Better Profits, Greater Share

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Despite challenges from COVID-19, dealers are capturing a larger share of the service repair business. Photo: Shutterstock

Dealers are capturing a greater amount of service work, according to findings from a recent J.D. Power satisfaction study.

With the onset of the COVID-19 pandemic in March, the automotive industry, like many others, was turned upside down. The global pandemic caused vehicle production around the world to be temporarily suspended, while in many locations, dealer showrooms were forced to close and new car sales slowed as many would be buyers found themselves dealing with financial uncertainty.

Yet for dealers, despite all this doom and gloom, fixed operations continued to operate and J.D. Power’s 2020 Canada Customer Service Index—Long-Term Loyalty Study (conducted between March and June), revealed that when it comes to vehicle servicing, dealers actually saw a boost in market share, as well as improvements in customer satisfaction.

More older vehicles

The study revealed that dealers captured 49% of service visits for customers with vehicles four years and older, while also seeing an increase in average cost per visit—up to $375 during 2020 from $323 the previous year. Additionally, the average number of customer visits to dealer service departments also increased from 1.3 in 2019 to 1.4 during 2020.

While the study revealed that the frequency of customer visits slightly declined among aftermarket service providers, these businesses also saw an uptick in cost per visit—$241 in 2020 versus $222 the previous year.

With the pandemic impacting millions of people around the globe and causing many consumers to re-focus their priorities and spending practices, COVID-19 has seen a growth in interest of keeping existing vehicles longer and budgeting for maintenance and repairs to keep them on the road.

According to J.D. Ney, who heads up the J.D. Power Automotive Practice in Canada, for dealers, the growth in service satisfaction and costs per visit is a direct result of a strategies put in place following the Great Recession of 2008-09.

Big turning point

“This period marked a big turning point for dealers,” he says. “Many of them [and their OEMs] realized that in order to remain profitable, they could no longer rely on just the front end [sales] operations of their business.”

As a result, dealers started targeting a lot more of their resources to fixed operations—bolstering the customer experience by introducing new technologies and practices to boost service retention beyond the traditional new vehicle warranty period.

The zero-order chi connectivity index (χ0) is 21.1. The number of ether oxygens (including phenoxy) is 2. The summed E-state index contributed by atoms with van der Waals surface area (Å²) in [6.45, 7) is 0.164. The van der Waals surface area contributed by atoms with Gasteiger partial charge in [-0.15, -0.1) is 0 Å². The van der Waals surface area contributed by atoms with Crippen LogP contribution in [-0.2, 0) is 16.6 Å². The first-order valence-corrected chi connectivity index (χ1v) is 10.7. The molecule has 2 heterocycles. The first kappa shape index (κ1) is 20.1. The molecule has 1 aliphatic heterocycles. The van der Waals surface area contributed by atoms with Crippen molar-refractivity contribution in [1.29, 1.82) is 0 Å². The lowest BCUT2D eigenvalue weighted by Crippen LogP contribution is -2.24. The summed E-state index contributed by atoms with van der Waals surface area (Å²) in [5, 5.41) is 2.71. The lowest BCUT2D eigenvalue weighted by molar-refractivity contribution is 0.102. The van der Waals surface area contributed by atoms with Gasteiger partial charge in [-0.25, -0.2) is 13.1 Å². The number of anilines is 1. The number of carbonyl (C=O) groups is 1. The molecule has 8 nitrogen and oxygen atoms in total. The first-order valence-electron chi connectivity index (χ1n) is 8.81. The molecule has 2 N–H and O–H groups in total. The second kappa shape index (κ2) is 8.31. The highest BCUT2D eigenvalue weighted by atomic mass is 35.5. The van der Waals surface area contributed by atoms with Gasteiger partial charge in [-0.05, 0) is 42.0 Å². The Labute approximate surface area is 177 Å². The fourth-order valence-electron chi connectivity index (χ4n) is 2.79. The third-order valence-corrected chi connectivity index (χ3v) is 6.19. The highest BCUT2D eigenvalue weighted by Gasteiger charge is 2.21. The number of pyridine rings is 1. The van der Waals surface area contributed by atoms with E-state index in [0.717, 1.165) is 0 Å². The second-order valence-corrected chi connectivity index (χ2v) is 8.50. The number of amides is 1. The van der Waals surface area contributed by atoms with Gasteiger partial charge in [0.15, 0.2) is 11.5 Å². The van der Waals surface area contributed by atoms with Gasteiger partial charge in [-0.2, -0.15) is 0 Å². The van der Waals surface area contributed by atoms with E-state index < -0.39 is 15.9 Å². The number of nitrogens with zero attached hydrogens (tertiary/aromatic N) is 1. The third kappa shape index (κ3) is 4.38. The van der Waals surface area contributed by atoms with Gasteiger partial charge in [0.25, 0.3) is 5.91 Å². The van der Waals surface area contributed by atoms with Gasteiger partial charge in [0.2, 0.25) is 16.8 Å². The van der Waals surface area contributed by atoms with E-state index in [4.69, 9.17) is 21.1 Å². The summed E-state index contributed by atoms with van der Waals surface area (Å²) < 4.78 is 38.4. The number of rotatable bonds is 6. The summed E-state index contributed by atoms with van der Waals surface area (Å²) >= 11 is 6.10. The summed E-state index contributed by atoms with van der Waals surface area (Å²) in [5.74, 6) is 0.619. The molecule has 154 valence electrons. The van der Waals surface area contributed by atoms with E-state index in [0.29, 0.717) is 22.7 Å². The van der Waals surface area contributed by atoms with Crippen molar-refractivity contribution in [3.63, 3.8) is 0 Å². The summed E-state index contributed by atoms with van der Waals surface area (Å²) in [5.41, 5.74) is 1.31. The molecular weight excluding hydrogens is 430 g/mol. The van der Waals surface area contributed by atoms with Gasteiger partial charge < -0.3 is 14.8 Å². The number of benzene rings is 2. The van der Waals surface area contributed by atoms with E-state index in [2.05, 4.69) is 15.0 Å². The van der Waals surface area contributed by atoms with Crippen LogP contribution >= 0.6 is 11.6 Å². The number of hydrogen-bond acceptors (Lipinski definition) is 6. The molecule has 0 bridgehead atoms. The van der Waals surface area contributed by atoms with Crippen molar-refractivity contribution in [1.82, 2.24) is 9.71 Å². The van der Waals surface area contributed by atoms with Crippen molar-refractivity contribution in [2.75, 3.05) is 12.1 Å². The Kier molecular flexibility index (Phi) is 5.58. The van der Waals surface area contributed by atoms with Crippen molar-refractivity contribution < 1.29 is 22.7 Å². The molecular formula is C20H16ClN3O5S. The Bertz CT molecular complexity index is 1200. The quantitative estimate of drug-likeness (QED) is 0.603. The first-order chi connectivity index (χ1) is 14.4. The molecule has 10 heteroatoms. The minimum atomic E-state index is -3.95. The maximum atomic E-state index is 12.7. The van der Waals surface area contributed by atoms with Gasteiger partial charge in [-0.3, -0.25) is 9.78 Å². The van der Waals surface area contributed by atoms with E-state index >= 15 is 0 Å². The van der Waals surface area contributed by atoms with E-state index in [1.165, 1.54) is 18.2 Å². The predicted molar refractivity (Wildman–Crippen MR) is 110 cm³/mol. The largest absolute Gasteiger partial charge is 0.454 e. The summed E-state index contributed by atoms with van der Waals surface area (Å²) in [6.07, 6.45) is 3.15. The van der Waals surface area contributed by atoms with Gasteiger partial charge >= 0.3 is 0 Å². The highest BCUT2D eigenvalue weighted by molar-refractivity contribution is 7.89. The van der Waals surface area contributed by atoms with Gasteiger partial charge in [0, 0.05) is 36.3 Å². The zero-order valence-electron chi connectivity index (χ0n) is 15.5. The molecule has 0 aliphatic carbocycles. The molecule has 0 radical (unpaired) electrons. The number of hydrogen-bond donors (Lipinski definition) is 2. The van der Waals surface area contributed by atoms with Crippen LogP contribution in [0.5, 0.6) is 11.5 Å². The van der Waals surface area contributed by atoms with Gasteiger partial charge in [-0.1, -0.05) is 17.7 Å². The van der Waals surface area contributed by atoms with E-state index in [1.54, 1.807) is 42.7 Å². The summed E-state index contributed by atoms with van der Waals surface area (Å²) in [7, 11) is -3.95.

Ney says that J.D. Power’s study results show that since 2015 in particular, the share of dealer service visits for 4-7 year-old vehicles has grown significantly.

Based on the 2020 CSI-LT Loyalty study findings, dealers have worked hard at capturing returning customers for paid service work and have done so by upping the ante in terms of customer satisfaction while vehicles are still under warranty. The 2020 study revealed that a whopping 60 percent of three-year-old vehicle owners said they would return for service at a dealer, up from 53 percent in 2015.

This strategy is proving to have a knock-on effect, enabling dealers to capture a larger percentage of 4-7 year-old vehicle owners who traditionally have tended to take their cars to aftermarket shops for service work.

No magic bullet

J.D. Ney says, that while there is no magic bullet when it comes to service work, the results from the study are indicative that dealers have been “executing more consistently on a swathe of important diagnostics that have left the customer know that their business is valued and their time is respected.”

He also notes that while the average cost of repair has increased, the frequency around service visits is also a result of customers choosing to be more efficient with their time and “bundling services.”

So instead of bringing a vehicle in for an oil change and tire rotation on one occasion and scheduling alignment or brake work during another, these types of services are being bundled together, compressing the service activity into fewer visits but generating higher costs per actual visit.

Although the study showed that service visits and spending is increasing overall, it did find two key takeaways where aspects of the customer experience are still being overlooked.

These are:

  • Greeting customers immediately as they enter the service department
  • Ensuring the vehicle is returned to the customer cleaner than when it arrived

Overall, independent service providers continue to do a better job at greeting customers immediately (49% versus 35% for dealers), while when it comes to vehicle cleanliness dealers are significantly ahead (38% versus 12%).

The 2020 CSI-LT Loyalty study measured satisfaction and intended loyalty among four-to-12- year-old vehicle owners—analyzing both warranty and post warranty servicing experiences.

Satisfaction is measured over five specific factors (in order of importance): service initiation (24%); service quality (23%); service advisor (20%); service facility (17%); and vehicle pick-up (16%).

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